How to resolve disputes between franchisees and franchisors

Whenever a conflict arises, it's wise to consult either an arbitrator or a mediator

How to resolve disputes between franchisees and franchisors

Franchising provides an ideal opportunity for franchisors to expand their business without the expense and operational burden of opening company-owned outlets. It also provides budding franchisees with a way to become self-employed with the proven model and ongoing support of a larger brand. However, while disputes are rare, they can arise.

As with any business relationship, staying on good terms with the other party is crucial for your ongoing partnership and I strongly recommend working towards an amicable resolution without third-party intervention wherever possible. The mutual trust that has been built is an incredible asset in franchisors’ and franchisees’ relationship. Fortunately, many disputes can be solved by referring to the franchise agreement.

But in cases where internal efforts have been exhausted and the resolution is still not clear, it may be time to look for outside help to resolve a disagreement. Luckily, the bfa has a free informal conciliation process available to all members, which allows both parties to represent their case and work towards a solution. All bfa members agree to participate in this process should a dispute arise when they are given membership. Having an impartial third party can provide a fresh perspective, sometimes highlighting that a dispute is due to simple miscommunications. In those cases the road to reconciliation is simple. The informal conciliation process is not legally binding and is purely designed to aid in communication between franchisor and franchisee.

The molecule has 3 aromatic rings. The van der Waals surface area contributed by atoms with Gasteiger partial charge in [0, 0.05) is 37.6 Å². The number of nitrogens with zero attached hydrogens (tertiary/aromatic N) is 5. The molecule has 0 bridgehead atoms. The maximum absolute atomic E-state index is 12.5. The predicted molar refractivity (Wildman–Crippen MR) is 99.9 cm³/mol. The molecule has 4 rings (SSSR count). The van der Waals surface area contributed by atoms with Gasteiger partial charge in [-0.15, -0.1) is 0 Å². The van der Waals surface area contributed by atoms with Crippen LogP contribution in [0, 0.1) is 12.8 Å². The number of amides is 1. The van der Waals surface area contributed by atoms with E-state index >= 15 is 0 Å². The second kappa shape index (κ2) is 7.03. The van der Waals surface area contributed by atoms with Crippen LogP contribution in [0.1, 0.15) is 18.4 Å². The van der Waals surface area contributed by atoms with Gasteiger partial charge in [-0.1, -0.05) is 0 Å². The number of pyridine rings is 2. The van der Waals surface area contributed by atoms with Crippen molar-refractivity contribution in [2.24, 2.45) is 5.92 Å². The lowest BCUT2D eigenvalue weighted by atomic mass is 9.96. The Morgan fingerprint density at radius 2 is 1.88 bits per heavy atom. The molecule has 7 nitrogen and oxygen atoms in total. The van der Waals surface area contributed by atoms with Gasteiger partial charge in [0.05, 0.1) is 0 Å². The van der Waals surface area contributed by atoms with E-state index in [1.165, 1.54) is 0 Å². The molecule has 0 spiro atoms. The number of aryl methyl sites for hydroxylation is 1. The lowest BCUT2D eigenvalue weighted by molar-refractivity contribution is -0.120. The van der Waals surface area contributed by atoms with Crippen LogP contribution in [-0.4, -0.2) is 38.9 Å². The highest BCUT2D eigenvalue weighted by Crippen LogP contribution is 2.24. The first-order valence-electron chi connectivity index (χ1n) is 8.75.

Nevertheless, sometimes this is not enough to resolve conflicts. In those cases it can be wise to use either the mediation or the arbitration schemes provided by the bfa. While both schemes utilise qualified franchise specialist solicitors, they differ in some important ways.


Mediation is a structured negotiation between the involved parties. It’s a relatively cheap, quick and confidential process. A mediator is an independent third party who facilitates the negotiations and does not give away an award or make a decision but simply brings the parties together to find a commercial solution. Either party has the freedom to walk away from negotiations at any stage of the process. All negotiations take place on a without-prejudice basis and parties are not forced to settle their dispute during this process.


An arbitrator is also an independent third party. The difference is that arbitrators make a decision after hearing both sides. The arbitrator’s decision is final, binding and enforceable. The arbitrator will charge fees for undertaking the arbitration and costs can be awarded against the parties as determined by the arbitrator. The arbitration process can take longer and as such will likely incur higher costs than the mediation process.

Why consider alternative dispute resolution? The benefit of choosing mediation or arbitration over litigation is that litigation can be an expensive, uncertain and stressful process which parties often look to avoid. That being said, the obvious first step in any conflict should be to talk and to hopefully save your relationship.

Pip Wilkins
Pip Wilkins